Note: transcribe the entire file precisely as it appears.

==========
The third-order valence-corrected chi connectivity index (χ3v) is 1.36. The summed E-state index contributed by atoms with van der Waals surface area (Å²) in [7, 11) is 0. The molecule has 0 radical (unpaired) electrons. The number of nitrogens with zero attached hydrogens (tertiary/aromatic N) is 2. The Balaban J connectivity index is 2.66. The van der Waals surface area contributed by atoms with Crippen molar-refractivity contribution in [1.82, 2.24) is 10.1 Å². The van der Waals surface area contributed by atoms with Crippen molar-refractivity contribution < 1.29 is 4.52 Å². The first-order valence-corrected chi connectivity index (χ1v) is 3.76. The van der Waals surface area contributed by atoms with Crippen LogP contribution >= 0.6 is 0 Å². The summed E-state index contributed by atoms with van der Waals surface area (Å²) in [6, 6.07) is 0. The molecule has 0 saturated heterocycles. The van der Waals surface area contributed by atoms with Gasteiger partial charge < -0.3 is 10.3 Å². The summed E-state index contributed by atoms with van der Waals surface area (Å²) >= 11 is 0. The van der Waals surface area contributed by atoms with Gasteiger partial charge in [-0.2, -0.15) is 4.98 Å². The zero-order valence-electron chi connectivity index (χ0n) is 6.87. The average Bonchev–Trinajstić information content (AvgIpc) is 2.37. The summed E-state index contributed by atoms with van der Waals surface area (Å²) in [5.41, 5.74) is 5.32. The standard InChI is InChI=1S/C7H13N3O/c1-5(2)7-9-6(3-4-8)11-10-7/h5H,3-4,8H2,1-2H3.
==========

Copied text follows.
The third-order valence-corrected chi connectivity index (χ3v) is 1.36. The summed E-state index contributed by atoms with van der Waals surface area (Å²) in [7, 11) is 0. The molecule has 0 radical (unpaired) electrons. The number of nitrogens with zero attached hydrogens (tertiary/aromatic N) is 2. The Balaban J connectivity index is 2.66. The van der Waals surface area contributed by atoms with Crippen molar-refractivity contribution in [1.82, 2.24) is 10.1 Å². The van der Waals surface area contributed by atoms with Crippen molar-refractivity contribution < 1.29 is 4.52 Å². The first-order valence-corrected chi connectivity index (χ1v) is 3.76. The van der Waals surface area contributed by atoms with Crippen LogP contribution >= 0.6 is 0 Å². The summed E-state index contributed by atoms with van der Waals surface area (Å²) in [6, 6.07) is 0. The molecule has 0 saturated heterocycles. The van der Waals surface area contributed by atoms with Gasteiger partial charge < -0.3 is 10.3 Å². The summed E-state index contributed by atoms with van der Waals surface area (Å²) >= 11 is 0. The van der Waals surface area contributed by atoms with Gasteiger partial charge in [-0.2, -0.15) is 4.98 Å². The zero-order valence-electron chi connectivity index (χ0n) is 6.87. The average Bonchev–Trinajstić information content (AvgIpc) is 2.37. The summed E-state index contributed by atoms with van der Waals surface area (Å²) in [5.41, 5.74) is 5.32. The standard InChI is InChI=1S/C7H13N3O/c1-5(2)7-9-6(3-4-8)11-10-7/h5H,3-4,8H2,1-2H3.